Category: News and Events

Three items have crossed my email inbox over recent weeks that may be of interest to PowerBlog readers. The first two are from the Program in Early American Economy & Society (PEAES).

The Seventh Annual Conference of the Program in Early American Economy & Society conference is titled, “Markets & Morality: Intersections of Economy, Ethics, and Religion in Early North America.” The conference will be held on November 7, 2008, at the Library Company in Philadelphia, PA. There are a number of sessions that look promising, including papers like “The Moral Economy of Competition in Early National New England,” from Jason Opal of Colby College and “A Wealth of Notions: Interpreting Economy and Morality in Early America,” by Christopher Clark, University of Connecticut.

PEAES has also announced its fellowships for 2009-2010, including a resident post-doctoral research fellowship with a stipend of $40,000, a research dissertation fellowship with a stipend of $20,000, and four to six short-term fellowships to scholars at any level of scholarly or professional achievement with stipends of $2,000 each.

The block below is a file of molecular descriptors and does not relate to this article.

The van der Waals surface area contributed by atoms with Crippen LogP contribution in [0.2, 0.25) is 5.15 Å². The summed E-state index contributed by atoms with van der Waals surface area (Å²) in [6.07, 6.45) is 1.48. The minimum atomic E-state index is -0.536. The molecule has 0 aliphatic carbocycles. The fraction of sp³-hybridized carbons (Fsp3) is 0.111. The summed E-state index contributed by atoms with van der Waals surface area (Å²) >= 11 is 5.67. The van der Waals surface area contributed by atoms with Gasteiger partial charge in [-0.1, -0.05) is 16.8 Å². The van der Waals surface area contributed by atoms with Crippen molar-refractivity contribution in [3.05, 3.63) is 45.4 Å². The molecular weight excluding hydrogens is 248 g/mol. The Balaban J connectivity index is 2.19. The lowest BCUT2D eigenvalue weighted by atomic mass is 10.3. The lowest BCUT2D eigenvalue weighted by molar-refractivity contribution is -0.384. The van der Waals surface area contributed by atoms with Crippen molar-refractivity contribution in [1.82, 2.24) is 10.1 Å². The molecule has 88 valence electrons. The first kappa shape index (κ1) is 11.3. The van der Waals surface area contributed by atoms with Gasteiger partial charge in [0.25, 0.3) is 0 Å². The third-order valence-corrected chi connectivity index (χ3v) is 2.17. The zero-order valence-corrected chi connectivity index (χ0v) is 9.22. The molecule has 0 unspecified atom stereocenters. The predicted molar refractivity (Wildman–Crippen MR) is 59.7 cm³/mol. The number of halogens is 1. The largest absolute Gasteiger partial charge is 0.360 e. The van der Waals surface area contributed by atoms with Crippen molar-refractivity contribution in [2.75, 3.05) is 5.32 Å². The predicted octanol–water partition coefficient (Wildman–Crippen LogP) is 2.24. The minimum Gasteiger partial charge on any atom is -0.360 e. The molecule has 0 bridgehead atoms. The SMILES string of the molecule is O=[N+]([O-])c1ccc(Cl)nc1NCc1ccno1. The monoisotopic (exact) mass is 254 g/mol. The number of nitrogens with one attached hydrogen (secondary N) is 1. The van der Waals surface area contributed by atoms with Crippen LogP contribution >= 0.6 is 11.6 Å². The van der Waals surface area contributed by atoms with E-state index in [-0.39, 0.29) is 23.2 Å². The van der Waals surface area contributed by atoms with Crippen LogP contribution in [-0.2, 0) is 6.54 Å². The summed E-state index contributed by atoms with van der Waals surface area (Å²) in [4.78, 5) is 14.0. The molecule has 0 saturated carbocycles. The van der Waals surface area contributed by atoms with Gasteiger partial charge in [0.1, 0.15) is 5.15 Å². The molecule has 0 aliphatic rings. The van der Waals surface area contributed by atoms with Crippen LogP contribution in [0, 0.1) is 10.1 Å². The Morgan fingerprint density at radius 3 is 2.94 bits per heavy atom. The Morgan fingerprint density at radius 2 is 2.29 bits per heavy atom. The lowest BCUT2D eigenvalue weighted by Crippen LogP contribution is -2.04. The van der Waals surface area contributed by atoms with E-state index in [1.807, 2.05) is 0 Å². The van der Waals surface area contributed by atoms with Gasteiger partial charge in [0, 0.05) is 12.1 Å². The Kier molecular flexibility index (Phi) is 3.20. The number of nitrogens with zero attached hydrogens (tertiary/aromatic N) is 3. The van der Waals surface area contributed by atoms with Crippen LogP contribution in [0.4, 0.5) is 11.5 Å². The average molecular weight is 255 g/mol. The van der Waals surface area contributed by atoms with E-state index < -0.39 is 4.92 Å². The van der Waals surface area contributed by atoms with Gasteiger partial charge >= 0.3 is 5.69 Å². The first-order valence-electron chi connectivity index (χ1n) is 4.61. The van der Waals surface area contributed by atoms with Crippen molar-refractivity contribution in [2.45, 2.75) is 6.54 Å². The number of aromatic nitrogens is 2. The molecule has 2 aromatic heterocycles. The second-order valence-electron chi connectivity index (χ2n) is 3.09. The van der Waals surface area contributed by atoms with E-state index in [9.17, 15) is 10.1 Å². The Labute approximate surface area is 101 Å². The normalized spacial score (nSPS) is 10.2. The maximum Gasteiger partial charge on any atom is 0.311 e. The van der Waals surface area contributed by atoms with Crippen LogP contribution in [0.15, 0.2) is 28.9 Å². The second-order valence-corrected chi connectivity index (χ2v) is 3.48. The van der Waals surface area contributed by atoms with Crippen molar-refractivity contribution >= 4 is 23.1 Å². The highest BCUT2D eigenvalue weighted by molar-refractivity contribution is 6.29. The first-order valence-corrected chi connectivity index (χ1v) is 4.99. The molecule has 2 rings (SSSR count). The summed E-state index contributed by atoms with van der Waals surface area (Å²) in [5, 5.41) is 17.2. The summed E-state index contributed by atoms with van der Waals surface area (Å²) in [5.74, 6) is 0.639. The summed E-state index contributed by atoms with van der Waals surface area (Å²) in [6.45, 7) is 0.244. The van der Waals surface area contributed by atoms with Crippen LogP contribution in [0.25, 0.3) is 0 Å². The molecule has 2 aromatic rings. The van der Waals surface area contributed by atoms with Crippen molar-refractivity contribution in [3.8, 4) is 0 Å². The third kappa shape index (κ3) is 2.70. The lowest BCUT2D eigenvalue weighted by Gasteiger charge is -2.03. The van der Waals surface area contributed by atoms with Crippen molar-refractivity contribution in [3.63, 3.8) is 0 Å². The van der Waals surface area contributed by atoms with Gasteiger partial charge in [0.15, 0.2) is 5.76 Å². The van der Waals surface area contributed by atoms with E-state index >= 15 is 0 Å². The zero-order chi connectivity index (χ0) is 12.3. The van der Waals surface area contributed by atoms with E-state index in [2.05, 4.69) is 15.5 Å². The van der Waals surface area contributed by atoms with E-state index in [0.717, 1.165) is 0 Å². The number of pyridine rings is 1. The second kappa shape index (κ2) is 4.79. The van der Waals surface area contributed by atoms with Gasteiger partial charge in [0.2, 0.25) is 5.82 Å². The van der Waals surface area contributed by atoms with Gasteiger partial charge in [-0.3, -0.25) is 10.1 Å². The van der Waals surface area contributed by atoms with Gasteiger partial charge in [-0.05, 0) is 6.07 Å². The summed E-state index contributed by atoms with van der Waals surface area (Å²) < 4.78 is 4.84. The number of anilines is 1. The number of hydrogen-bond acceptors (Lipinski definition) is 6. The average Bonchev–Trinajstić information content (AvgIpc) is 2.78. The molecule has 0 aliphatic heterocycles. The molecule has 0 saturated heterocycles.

Finally, Harvard University will also be hosting a graduate student conference from November 6-8, 2008, titled, “The History of Capitalism in the United States.” The conference is “intended as a forum in which to encourage dialogue, debate and more inclusive approaches to the writing of the history of capitalism in the United States.”

Shaped by the conservative movement since childhood, publisher Alfred S. Regnery offers an insider’s take on the influence of conservatives in Upstream: The Ascendance of American Conservatism (2008). Regnery’s father Henry started the company in 1947 and published conservative classics such as God and Man at Yale by William F. Buckley Jr., and The Conservative Mind by Russel Kirk.

Regnery covers just about everything including think tanks, publishers, candidates, religious conservatives, financial donors, the courts, the Constitution, and free markets. He does an excellent job at explaining the merger of traditionalists, anti-communists, and libertarians in to one political force due in large part to the writings of William F. Buckley, Jr. and other intellectuals,